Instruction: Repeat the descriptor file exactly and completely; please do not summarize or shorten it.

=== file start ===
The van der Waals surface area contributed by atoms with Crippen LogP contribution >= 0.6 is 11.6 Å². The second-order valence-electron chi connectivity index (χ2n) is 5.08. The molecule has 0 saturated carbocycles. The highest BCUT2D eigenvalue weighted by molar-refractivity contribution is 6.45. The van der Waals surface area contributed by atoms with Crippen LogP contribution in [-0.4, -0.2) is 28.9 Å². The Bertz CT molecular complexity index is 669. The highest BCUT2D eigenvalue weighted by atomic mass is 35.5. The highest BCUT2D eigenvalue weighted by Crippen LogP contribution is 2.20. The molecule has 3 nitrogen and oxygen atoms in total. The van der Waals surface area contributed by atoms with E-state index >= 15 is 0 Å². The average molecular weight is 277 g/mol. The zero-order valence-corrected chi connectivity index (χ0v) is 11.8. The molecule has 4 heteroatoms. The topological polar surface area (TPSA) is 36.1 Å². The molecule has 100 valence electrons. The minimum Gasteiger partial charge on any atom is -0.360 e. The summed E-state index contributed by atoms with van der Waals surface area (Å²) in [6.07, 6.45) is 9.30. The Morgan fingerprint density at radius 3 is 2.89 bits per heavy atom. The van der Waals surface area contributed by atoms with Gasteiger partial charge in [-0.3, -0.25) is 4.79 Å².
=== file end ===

The van der Waals surface area contributed by atoms with Crippen LogP contribution >= 0.6 is 11.6 Å². The second-order valence-electron chi connectivity index (χ2n) is 5.08. The molecule has 0 saturated carbocycles. The highest BCUT2D eigenvalue weighted by molar-refractivity contribution is 6.45. The van der Waals surface area contributed by atoms with Crippen LogP contribution in [-0.4, -0.2) is 28.9 Å². The Bertz CT molecular complexity index is 669. The highest BCUT2D eigenvalue weighted by atomic mass is 35.5. The highest BCUT2D eigenvalue weighted by Crippen LogP contribution is 2.20. The molecule has 3 nitrogen and oxygen atoms in total. The van der Waals surface area contributed by atoms with E-state index >= 15 is 0 Å². The average molecular weight is 277 g/mol. The zero-order valence-corrected chi connectivity index (χ0v) is 11.8. The molecule has 4 heteroatoms. The topological polar surface area (TPSA) is 36.1 Å². The molecule has 100 valence electrons. The minimum Gasteiger partial charge on any atom is -0.360 e. The summed E-state index contributed by atoms with van der Waals surface area (Å²) in [6.07, 6.45) is 9.30. The Morgan fingerprint density at radius 3 is 2.89 bits per heavy atom. The van der Waals surface area contributed by atoms with Gasteiger partial charge in [-0.3, -0.25) is 4.79 Å².